Brought to you by the Watch Gallery
More than any other films, the Bond movies taught Hollywood about how influential brand name products could be. Not only could they get money from companies to include their products, but you could also use them for characterisation, using people’s association with those goodies to let us know a little about who those characters are.
That’s certainly true of 007, whose association with the likes of Aston Martin and Rolex, has helped assure that for over 50 years he has been an icon of cool. However, on the watch front, legend says that it all started by accident.
During the filming of Dr. No, Sean Connery and producer Cubby Broccoli knew how important it was to create the right image for the character – the right drink, the right car, the right women and the right watch. However, as no one knew how well the film would do (and product placement wasn’t the industry it is now) they hadn’t managed to get help from any luxury watch manufacturer and they didn’t have the budget to buy a high-end watch. As a result, Broccoli took his own Rolex Submariner off his wrist and handed it to the star to wear. And it should have been a Rolex, as that’s what Ian Fleming had said the spy wore.
While some have wondered if the story is apocryphal, there’s good evidence that it wasn’t, as Bond’s Dr. No watch was the Submariner 6538, which Rolex stopped making a few years before the movie hits cinemas. However, very quickly after that, Rolex realised the benefit of being associated with 007, and co-operated with ensuring Connery had other 6538’s, with different straps, in the next three films. As a result, the 6538 is one of the most collectible watches in the world, and is often simply called The Bond Submariner.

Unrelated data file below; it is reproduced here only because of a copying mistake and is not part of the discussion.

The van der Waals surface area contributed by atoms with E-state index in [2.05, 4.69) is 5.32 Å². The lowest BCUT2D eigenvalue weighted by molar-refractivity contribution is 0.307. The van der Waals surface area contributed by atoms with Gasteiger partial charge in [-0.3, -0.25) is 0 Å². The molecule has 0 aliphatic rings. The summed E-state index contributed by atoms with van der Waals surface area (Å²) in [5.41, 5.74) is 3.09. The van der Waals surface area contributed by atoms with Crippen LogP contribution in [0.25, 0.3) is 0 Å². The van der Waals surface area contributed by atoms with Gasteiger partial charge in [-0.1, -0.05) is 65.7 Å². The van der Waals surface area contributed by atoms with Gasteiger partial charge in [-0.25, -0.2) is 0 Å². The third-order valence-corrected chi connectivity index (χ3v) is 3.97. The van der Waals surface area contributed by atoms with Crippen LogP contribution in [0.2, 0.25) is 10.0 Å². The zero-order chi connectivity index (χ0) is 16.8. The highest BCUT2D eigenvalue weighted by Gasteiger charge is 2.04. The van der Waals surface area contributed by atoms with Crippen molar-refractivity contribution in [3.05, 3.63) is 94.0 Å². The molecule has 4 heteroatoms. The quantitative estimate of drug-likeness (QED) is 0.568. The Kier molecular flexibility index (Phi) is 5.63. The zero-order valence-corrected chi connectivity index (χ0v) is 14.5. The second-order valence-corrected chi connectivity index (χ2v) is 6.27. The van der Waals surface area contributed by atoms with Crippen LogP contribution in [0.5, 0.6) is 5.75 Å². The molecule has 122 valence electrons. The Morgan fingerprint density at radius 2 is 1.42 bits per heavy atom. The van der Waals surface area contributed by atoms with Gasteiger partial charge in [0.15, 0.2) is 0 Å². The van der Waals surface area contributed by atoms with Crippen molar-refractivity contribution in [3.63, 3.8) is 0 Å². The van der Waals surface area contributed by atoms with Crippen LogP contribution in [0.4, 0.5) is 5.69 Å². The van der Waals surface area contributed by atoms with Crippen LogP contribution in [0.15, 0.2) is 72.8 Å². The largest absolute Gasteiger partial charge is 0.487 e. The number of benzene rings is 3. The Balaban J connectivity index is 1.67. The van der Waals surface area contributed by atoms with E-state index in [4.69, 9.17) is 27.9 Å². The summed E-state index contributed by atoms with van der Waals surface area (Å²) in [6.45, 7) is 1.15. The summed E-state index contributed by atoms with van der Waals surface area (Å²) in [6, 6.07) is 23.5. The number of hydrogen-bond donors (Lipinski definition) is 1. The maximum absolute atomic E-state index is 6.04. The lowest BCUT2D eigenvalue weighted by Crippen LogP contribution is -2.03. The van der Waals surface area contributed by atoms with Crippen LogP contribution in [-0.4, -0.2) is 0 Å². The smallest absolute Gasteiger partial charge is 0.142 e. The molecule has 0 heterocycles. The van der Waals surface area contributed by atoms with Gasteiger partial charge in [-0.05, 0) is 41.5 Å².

That almost accidental association started a relationship been Bond and the Submariner that ran through 11 of the movies, with different iterations of the watch showing up on the wrist of George Lazenby, Roger Moore and Timothy Dalton – although product placement ensured the likes of Seiko also got a look in.
However, things changed for Bond when Pierce Brosnan took over and in a decision taken between the costume department and those making deals with luxury product makers, 007 switched his allegiance from Rolex to the Omega Seamaster. It has been great for Omega, which has sold an awful lot of watches on the back of the deal, which has now lasted through all the Daniel Craig movies. However, it shows quite how iconic the association between Rolex and Bond is, that in the popular imagination that’s still what he wears.
It’s helped ensure that Rolex Submariner 6538, made in the 1950s, can still easily fetch £40,000-£80,000, and sometimes significantly more, even if they aren’t ones that look the same as any of the Bonds wore. A screen-worn Bond Rolex meanwhile easily doubles the value. Indeed, a 1973 Rolex 5513, specially made by the watch company for Roger Moore to wear in 1973’s Live And Let Die, is one of the most expensive Rolex’s ever sold at auction, fetching $450,000. To put that in context, Luke Skywalker’s lightsabre from the original Star Wars trilogy only made $240,000 when it was last sold.
Few ‘movie props’ are as iconic as James Bond’s Rolex’s, particularly the classic 6538, and it has ensured that even now, the Submariner is THE watch many people want, and it’s one of the reason Rolex still makes them.